The charge carrier concentration, however, does not remarkably change for sample 10 and increases for samples 11-12 during switching from air to reducing atmosphere. The variation in the electrical conductivity behavior is related to the excess iron cations, dispersed in the form of Fe2O3 on the lanthanum ferrite. The mobile oxy anions can be considered as the main doer of the charge carriers in LaFe(1+x)O(3+δ) samples. Lanthanum ferrite is fully oxidized under oxidation atmosphere and the gained oxygen is not depleted suitably under reduction atmosphere. Crystalline Fe2O3, however, depletes the gained oxygen more readily than that of the lanthanum ferrite under reduction atmosphere. Small ration of σOxRed, however, shows that the depleted oxy anions are not suitably replaced in samples with the excess iron cations greater than 0.2 mole number under oxidation atmosphere. Among the prepared samples, LaFe1.2O(3+δ) shows the best turnover in the giving and gaining oxy anions (σOxRed ~ 1). An equilibrium condition for the exchange of oxy anions is reached for LaFe1.2O(3+δ) perovskite (sample 10) and is related to a better catalytic activity for CO oxidation (Tables 3 and 5).

An exponential increase in electrical conductivity of the samples with temperature is observed in air atmosphere [13]. Sample 10 with the best σoxRed and the lowest Ec is the most favorable one for reducibility and shows the best catalytic performance (see Tables 3 and 5). Here, Ec is defined as the activation energy of the electrical conductivity. It was obtained from a semi-Arrhenius plot (Lnσ= -Ec/RT + Lnσ0) via the measurement of the electrical conductivity during the rise of temperature under air (oxidation) conditions. Results in Table 5 show that the conductivity of the lanthanum ferrite is affected by an increase in the mole number of the iron in the way we did in this study. An increase in the mole number of the iron cation in the LaFeO3 sample up to 0.2 provides more suitable conditions for the oxygen transfer to the adsorbed CO on the catalyst surface.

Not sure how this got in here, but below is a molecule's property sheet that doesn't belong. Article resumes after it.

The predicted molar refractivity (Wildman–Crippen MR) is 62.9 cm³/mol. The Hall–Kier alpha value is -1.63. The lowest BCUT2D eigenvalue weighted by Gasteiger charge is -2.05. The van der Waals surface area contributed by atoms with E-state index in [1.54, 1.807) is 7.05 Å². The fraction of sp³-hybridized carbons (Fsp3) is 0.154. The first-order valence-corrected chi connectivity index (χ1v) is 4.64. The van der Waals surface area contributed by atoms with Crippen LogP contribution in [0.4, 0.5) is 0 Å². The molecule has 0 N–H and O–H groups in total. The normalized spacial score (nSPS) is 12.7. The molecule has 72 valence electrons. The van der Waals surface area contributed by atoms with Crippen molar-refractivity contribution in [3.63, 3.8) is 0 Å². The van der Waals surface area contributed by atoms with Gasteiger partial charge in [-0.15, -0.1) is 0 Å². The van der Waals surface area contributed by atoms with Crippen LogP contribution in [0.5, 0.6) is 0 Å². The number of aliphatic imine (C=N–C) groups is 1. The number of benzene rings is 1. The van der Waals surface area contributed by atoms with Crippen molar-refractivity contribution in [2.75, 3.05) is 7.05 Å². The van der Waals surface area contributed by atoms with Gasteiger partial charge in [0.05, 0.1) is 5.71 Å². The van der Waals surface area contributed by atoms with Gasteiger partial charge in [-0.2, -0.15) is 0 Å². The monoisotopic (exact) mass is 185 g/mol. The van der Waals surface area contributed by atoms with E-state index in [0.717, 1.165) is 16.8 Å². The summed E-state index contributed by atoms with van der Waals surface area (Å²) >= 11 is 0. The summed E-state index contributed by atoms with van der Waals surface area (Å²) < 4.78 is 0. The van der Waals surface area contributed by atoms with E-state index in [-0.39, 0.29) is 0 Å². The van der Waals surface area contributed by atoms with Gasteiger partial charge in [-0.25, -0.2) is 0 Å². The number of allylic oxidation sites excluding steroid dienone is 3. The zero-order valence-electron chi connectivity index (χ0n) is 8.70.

Structural, magnetic and catalytic properties of LaFe(1+x)O(3+δ) (x = 0.0, 0.2, 0.5 and 0.7) nanoperovskites were investigated. Excess iron oxide is observed to be in the form of crystalline Fe2O3 phase. The LaFe(1+x)O(3+δ) catalysts can be considered as lanthanum ferrite with dispersed Fe2O3 over it. Temperature dependence of magnetization for LaFe1.2O(3+δ) shows a weak peak which is related to an insulator/insulator transition at the charge ordering temperature and is attributed to phase segregation. An increase in the iron content of LaFeO3 perovskite up to 1.2 moles improves the electrical conductivity and oxidizing properties of the sample. Compared to the lanthanum ferrite, LaFe1.2O(3+δ) catalyst shows a higher performance in the oxidation of carbon monoxide. It relates to a better redox property that is observed for LaFe1.2O(3+δ) perovskite due to the charge ordering. The LaFe1.2O(3+δ) catalyst provides a better reaction pathway for electron and gas phase oxygen transfer from and to the adsorbed species on the catalyst surface.


The authors are thankful to Frances Hellman, Laura Sposato, and Catherine Bordel for their help in magnetic measurements. This work was supported by the INSF (Grant No. 9004009) that is acknowledged.


The authors declare that there is no conflict of interests regarding the publication of this manuscript.